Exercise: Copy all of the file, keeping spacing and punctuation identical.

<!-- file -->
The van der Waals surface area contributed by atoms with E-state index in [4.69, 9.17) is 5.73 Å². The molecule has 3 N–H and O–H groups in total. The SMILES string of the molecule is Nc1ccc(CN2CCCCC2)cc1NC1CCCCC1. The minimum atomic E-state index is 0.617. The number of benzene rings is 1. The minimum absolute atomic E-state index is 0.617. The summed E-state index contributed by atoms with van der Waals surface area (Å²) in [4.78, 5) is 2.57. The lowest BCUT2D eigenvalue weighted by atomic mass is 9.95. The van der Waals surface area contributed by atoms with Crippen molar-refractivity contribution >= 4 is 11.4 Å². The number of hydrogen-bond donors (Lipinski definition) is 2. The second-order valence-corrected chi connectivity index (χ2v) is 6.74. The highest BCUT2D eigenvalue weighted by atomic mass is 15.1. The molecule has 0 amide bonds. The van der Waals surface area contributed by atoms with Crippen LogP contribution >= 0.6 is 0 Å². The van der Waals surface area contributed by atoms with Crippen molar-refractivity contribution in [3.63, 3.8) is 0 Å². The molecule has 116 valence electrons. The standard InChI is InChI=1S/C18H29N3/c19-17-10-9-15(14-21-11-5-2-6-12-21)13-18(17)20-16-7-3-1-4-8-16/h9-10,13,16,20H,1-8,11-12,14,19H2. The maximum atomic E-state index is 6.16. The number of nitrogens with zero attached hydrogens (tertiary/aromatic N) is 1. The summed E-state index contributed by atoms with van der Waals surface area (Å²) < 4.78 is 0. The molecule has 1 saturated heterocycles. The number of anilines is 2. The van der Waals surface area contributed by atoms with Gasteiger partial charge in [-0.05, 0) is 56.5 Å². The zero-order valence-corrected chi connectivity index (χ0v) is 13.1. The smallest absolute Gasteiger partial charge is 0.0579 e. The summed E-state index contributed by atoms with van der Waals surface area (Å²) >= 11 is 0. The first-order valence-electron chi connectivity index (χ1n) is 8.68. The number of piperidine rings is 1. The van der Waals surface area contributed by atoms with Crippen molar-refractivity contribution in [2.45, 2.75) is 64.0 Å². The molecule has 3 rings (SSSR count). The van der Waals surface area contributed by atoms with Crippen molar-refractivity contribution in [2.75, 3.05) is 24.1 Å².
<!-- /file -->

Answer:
The van der Waals surface area contributed by atoms with E-state index in [4.69, 9.17) is 5.73 Å². The molecule has 3 N–H and O–H groups in total. The SMILES string of the molecule is Nc1ccc(CN2CCCCC2)cc1NC1CCCCC1. The minimum atomic E-state index is 0.617. The number of benzene rings is 1. The minimum absolute atomic E-state index is 0.617. The summed E-state index contributed by atoms with van der Waals surface area (Å²) in [4.78, 5) is 2.57. The lowest BCUT2D eigenvalue weighted by atomic mass is 9.95. The van der Waals surface area contributed by atoms with Crippen molar-refractivity contribution >= 4 is 11.4 Å². The number of hydrogen-bond donors (Lipinski definition) is 2. The second-order valence-corrected chi connectivity index (χ2v) is 6.74. The highest BCUT2D eigenvalue weighted by atomic mass is 15.1. The molecule has 0 amide bonds. The van der Waals surface area contributed by atoms with Crippen LogP contribution >= 0.6 is 0 Å². The van der Waals surface area contributed by atoms with Crippen molar-refractivity contribution in [3.63, 3.8) is 0 Å². The molecule has 116 valence electrons. The standard InChI is InChI=1S/C18H29N3/c19-17-10-9-15(14-21-11-5-2-6-12-21)13-18(17)20-16-7-3-1-4-8-16/h9-10,13,16,20H,1-8,11-12,14,19H2. The maximum atomic E-state index is 6.16. The number of nitrogens with zero attached hydrogens (tertiary/aromatic N) is 1. The summed E-state index contributed by atoms with van der Waals surface area (Å²) < 4.78 is 0. The molecule has 1 saturated heterocycles. The number of anilines is 2. The van der Waals surface area contributed by atoms with Gasteiger partial charge in [-0.05, 0) is 56.5 Å². The zero-order valence-corrected chi connectivity index (χ0v) is 13.1. The smallest absolute Gasteiger partial charge is 0.0579 e. The summed E-state index contributed by atoms with van der Waals surface area (Å²) >= 11 is 0. The first-order valence-electron chi connectivity index (χ1n) is 8.68. The number of piperidine rings is 1. The van der Waals surface area contributed by atoms with Crippen molar-refractivity contribution in [2.45, 2.75) is 64.0 Å². The molecule has 3 rings (SSSR count). The van der Waals surface area contributed by atoms with Crippen molar-refractivity contribution in [2.75, 3.05) is 24.1 Å².